Most culinary enthusiasts love undermount sinks because of the seamless finish and the fact that it doesn't take away from the beauty of the surrounding stone counter. And while this type of installation can be pricey when starting from scratch, if you're simply opting to replace an existing basin, you have a little more leeway. Beyond that, you also have the liberty to experiment with shapes outside of the standard rectangle such as oval and square sinks. Here are the major pros that come with an undermount kitchen sink:


  • Sealed edges:​ While an undermount sink also has a rim, it's sealed to the underside of the countertop, so there's no border around the sink opening.

  • Easy cleanup:​ Since the lip or edge of the sink is below the countertop, it is easy to wipe debris and messes right into the basin.

  • Seamless look:​ Since the lip of the sink isn't visible, you'll have a more seamless finish, which will allow you to see more of your countertop.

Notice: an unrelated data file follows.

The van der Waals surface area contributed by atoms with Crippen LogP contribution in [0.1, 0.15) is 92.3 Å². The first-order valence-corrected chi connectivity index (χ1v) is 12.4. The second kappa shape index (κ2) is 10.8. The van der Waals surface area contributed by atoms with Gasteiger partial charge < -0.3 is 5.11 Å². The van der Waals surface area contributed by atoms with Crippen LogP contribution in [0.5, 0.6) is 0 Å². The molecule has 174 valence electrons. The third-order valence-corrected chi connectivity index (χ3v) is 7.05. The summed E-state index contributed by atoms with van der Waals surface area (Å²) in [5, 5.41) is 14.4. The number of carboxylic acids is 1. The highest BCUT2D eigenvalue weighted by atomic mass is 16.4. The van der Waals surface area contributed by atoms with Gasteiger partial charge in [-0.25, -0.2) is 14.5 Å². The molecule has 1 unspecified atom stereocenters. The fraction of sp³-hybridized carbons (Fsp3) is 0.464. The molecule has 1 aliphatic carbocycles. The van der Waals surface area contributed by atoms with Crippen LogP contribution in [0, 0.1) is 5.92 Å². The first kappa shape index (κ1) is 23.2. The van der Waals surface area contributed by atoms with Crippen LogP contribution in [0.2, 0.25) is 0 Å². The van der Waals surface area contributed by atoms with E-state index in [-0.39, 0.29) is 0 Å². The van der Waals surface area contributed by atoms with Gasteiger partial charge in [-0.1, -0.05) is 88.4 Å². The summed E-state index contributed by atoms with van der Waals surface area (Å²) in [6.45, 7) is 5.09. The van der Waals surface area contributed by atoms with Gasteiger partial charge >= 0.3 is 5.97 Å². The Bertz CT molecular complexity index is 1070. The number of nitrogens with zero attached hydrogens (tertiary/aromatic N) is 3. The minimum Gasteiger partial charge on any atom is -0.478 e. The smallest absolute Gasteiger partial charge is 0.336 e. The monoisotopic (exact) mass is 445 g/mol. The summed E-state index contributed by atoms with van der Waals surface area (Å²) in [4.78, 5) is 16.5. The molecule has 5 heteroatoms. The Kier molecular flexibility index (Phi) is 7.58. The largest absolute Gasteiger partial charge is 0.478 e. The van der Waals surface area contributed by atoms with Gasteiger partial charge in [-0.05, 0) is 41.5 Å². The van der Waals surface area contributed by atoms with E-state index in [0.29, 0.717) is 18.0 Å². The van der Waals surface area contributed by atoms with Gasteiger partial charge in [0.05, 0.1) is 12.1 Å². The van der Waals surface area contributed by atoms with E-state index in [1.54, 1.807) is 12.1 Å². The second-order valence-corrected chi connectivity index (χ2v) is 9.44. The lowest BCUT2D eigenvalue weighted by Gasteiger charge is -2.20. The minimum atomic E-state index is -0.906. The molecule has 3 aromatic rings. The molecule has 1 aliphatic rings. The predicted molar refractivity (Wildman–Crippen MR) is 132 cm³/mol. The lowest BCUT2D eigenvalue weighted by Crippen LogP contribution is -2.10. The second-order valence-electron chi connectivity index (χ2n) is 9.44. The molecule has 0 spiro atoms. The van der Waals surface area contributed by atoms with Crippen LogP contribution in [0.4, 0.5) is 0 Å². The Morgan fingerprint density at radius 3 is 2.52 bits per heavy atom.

• More room:​ Although it's really only a few inches, the style allows you to maximize a few extra valuable square inches of counter space.



Undermount sinks work only with solid countertops, such as those made from composite stone, solid-surface material, natural stone, or solid wood. They don't work with laminate countertops because the particleboard core of laminate is vulnerable to water damage. Nor do they work with ceramic tile countertops, which are usually built on a core of plywood.

Undermount Sink Cons

Although there are many advantages to undermount sinks, the style is not immune to its share of downsides. A few cons and potential problem areas to keep an eye out for include:


  • High price points:​ If you're looking for a budget model, this might not be the best bet. Undermount sinks cost, on average, about 50 percent more than a comparable drop-in sink.

  • Increased installation costs:​ You'll need to pay a slightly higher labor cost for professional installation because undermount sinks are more difficult to install. You can expect to pay around $230.


  • Potential to fall out:​ The anchors securing the sink to the underside of the countertop can become loose, causing the sink to sag or even fall.